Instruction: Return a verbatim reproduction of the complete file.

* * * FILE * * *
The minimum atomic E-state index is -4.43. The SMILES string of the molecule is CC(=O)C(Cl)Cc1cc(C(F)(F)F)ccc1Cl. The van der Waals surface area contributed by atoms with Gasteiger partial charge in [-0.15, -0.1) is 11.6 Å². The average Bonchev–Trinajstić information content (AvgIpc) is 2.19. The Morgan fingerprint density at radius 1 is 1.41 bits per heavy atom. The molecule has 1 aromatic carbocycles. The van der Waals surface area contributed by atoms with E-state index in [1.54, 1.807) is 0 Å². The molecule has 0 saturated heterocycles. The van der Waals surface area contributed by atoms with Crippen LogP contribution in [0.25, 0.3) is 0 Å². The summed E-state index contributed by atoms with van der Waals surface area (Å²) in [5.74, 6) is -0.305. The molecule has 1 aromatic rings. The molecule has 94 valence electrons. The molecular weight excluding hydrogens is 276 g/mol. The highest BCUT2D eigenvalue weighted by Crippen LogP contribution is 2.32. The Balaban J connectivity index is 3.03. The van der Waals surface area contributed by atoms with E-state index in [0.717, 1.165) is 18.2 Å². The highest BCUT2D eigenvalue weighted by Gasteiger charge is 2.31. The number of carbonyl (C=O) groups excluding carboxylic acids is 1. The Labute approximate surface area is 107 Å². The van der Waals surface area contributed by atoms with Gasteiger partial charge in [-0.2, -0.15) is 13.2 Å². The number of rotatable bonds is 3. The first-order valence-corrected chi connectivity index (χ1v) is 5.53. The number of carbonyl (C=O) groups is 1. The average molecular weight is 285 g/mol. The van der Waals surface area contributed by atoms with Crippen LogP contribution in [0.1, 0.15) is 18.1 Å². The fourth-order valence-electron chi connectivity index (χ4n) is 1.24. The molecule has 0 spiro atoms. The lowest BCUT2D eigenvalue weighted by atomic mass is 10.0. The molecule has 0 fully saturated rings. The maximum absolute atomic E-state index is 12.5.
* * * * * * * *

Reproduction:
The minimum atomic E-state index is -4.43. The SMILES string of the molecule is CC(=O)C(Cl)Cc1cc(C(F)(F)F)ccc1Cl. The van der Waals surface area contributed by atoms with Gasteiger partial charge in [-0.15, -0.1) is 11.6 Å². The average Bonchev–Trinajstić information content (AvgIpc) is 2.19. The Morgan fingerprint density at radius 1 is 1.41 bits per heavy atom. The molecule has 1 aromatic carbocycles. The van der Waals surface area contributed by atoms with E-state index in [1.54, 1.807) is 0 Å². The molecule has 0 saturated heterocycles. The van der Waals surface area contributed by atoms with Crippen LogP contribution in [0.25, 0.3) is 0 Å². The summed E-state index contributed by atoms with van der Waals surface area (Å²) in [5.74, 6) is -0.305. The molecule has 1 aromatic rings. The molecule has 94 valence electrons. The molecular weight excluding hydrogens is 276 g/mol. The highest BCUT2D eigenvalue weighted by Crippen LogP contribution is 2.32. The Balaban J connectivity index is 3.03. The van der Waals surface area contributed by atoms with E-state index in [0.717, 1.165) is 18.2 Å². The highest BCUT2D eigenvalue weighted by Gasteiger charge is 2.31. The number of carbonyl (C=O) groups excluding carboxylic acids is 1. The Labute approximate surface area is 107 Å². The van der Waals surface area contributed by atoms with Gasteiger partial charge in [-0.2, -0.15) is 13.2 Å². The number of rotatable bonds is 3. The first-order valence-corrected chi connectivity index (χ1v) is 5.53. The number of carbonyl (C=O) groups is 1. The average molecular weight is 285 g/mol. The van der Waals surface area contributed by atoms with Crippen LogP contribution in [0.1, 0.15) is 18.1 Å². The fourth-order valence-electron chi connectivity index (χ4n) is 1.24. The molecule has 0 spiro atoms. The lowest BCUT2D eigenvalue weighted by atomic mass is 10.0. The molecule has 0 fully saturated rings. The maximum absolute atomic E-state index is 12.5.